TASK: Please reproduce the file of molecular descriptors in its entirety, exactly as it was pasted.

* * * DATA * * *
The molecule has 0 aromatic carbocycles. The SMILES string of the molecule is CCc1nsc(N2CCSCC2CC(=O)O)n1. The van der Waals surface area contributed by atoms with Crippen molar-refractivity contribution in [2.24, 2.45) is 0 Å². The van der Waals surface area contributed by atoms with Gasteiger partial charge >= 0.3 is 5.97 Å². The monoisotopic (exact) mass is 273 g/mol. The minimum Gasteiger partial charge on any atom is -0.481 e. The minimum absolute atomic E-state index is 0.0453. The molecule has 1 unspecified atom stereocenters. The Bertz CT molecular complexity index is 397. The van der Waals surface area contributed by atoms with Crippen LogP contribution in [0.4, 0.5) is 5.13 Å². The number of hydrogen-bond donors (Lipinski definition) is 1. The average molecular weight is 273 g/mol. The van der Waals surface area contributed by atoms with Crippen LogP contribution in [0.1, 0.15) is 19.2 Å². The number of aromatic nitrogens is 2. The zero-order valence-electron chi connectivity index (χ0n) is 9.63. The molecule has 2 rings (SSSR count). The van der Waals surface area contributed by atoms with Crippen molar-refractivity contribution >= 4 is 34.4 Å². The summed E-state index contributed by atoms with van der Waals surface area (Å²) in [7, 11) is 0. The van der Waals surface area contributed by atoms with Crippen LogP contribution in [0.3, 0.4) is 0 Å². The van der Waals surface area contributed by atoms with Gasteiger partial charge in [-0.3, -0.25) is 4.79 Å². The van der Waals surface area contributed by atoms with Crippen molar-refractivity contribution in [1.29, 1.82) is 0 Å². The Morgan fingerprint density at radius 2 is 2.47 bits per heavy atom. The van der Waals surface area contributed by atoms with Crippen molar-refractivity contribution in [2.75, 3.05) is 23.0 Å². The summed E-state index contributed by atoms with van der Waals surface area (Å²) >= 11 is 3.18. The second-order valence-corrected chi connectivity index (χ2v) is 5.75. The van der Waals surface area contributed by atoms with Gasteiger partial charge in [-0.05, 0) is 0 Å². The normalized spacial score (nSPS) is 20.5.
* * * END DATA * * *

The molecule has 0 aromatic carbocycles. The SMILES string of the molecule is CCc1nsc(N2CCSCC2CC(=O)O)n1. The van der Waals surface area contributed by atoms with Crippen molar-refractivity contribution in [2.24, 2.45) is 0 Å². The van der Waals surface area contributed by atoms with Gasteiger partial charge >= 0.3 is 5.97 Å². The monoisotopic (exact) mass is 273 g/mol. The minimum Gasteiger partial charge on any atom is -0.481 e. The minimum absolute atomic E-state index is 0.0453. The molecule has 1 unspecified atom stereocenters. The Bertz CT molecular complexity index is 397. The van der Waals surface area contributed by atoms with Crippen LogP contribution in [0.4, 0.5) is 5.13 Å². The number of hydrogen-bond donors (Lipinski definition) is 1. The average molecular weight is 273 g/mol. The van der Waals surface area contributed by atoms with Crippen LogP contribution in [0.1, 0.15) is 19.2 Å². The number of aromatic nitrogens is 2. The zero-order valence-electron chi connectivity index (χ0n) is 9.63. The molecule has 2 rings (SSSR count). The van der Waals surface area contributed by atoms with Crippen molar-refractivity contribution >= 4 is 34.4 Å². The summed E-state index contributed by atoms with van der Waals surface area (Å²) in [7, 11) is 0. The van der Waals surface area contributed by atoms with Crippen LogP contribution in [0.3, 0.4) is 0 Å². The van der Waals surface area contributed by atoms with Gasteiger partial charge in [-0.3, -0.25) is 4.79 Å². The van der Waals surface area contributed by atoms with Crippen molar-refractivity contribution in [1.29, 1.82) is 0 Å². The Morgan fingerprint density at radius 2 is 2.47 bits per heavy atom. The van der Waals surface area contributed by atoms with Crippen molar-refractivity contribution in [2.75, 3.05) is 23.0 Å². The summed E-state index contributed by atoms with van der Waals surface area (Å²) >= 11 is 3.18. The second-order valence-corrected chi connectivity index (χ2v) is 5.75. The van der Waals surface area contributed by atoms with Gasteiger partial charge in [-0.05, 0) is 0 Å². The normalized spacial score (nSPS) is 20.5.